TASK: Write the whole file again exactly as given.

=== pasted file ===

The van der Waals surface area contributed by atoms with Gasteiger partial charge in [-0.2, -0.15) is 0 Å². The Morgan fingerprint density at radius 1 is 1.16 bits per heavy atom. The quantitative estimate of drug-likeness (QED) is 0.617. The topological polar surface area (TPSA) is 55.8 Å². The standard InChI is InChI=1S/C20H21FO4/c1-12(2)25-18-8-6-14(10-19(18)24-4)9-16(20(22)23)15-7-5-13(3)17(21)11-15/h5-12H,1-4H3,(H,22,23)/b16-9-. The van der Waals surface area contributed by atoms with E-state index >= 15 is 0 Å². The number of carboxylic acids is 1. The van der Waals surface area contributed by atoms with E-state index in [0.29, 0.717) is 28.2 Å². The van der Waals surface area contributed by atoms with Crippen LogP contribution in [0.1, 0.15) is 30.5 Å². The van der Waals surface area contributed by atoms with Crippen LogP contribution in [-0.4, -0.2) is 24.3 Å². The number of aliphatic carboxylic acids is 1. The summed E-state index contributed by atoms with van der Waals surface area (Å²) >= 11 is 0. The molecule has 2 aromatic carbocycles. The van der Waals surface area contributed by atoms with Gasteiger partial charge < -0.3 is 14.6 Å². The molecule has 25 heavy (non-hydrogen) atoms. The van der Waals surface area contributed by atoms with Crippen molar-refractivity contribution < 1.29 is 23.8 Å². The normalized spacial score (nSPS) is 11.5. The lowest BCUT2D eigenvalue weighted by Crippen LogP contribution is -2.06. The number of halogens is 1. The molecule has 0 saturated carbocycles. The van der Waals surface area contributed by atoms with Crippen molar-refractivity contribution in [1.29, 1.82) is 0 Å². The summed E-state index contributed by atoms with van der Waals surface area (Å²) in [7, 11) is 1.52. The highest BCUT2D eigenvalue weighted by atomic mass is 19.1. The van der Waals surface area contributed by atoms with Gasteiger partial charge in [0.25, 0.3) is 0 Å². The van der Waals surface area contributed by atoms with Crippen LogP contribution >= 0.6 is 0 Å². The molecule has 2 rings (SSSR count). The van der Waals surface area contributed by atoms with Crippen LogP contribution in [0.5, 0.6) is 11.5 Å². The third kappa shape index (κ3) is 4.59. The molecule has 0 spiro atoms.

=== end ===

The van der Waals surface area contributed by atoms with Gasteiger partial charge in [-0.2, -0.15) is 0 Å². The Morgan fingerprint density at radius 1 is 1.16 bits per heavy atom. The quantitative estimate of drug-likeness (QED) is 0.617. The topological polar surface area (TPSA) is 55.8 Å². The standard InChI is InChI=1S/C20H21FO4/c1-12(2)25-18-8-6-14(10-19(18)24-4)9-16(20(22)23)15-7-5-13(3)17(21)11-15/h5-12H,1-4H3,(H,22,23)/b16-9-. The van der Waals surface area contributed by atoms with E-state index >= 15 is 0 Å². The number of carboxylic acids is 1. The van der Waals surface area contributed by atoms with E-state index in [0.29, 0.717) is 28.2 Å². The van der Waals surface area contributed by atoms with Crippen LogP contribution in [0.1, 0.15) is 30.5 Å². The van der Waals surface area contributed by atoms with Crippen LogP contribution in [-0.4, -0.2) is 24.3 Å². The number of aliphatic carboxylic acids is 1. The summed E-state index contributed by atoms with van der Waals surface area (Å²) >= 11 is 0. The molecule has 2 aromatic carbocycles. The van der Waals surface area contributed by atoms with Gasteiger partial charge < -0.3 is 14.6 Å². The molecule has 25 heavy (non-hydrogen) atoms. The van der Waals surface area contributed by atoms with Crippen molar-refractivity contribution < 1.29 is 23.8 Å². The normalized spacial score (nSPS) is 11.5. The lowest BCUT2D eigenvalue weighted by Crippen LogP contribution is -2.06. The number of halogens is 1. The molecule has 0 saturated carbocycles. The van der Waals surface area contributed by atoms with Crippen molar-refractivity contribution in [1.29, 1.82) is 0 Å². The summed E-state index contributed by atoms with van der Waals surface area (Å²) in [7, 11) is 1.52. The highest BCUT2D eigenvalue weighted by atomic mass is 19.1. The van der Waals surface area contributed by atoms with Gasteiger partial charge in [0.25, 0.3) is 0 Å². The van der Waals surface area contributed by atoms with Crippen LogP contribution >= 0.6 is 0 Å². The molecule has 2 rings (SSSR count). The van der Waals surface area contributed by atoms with Crippen LogP contribution in [0.5, 0.6) is 11.5 Å². The third kappa shape index (κ3) is 4.59. The molecule has 0 spiro atoms.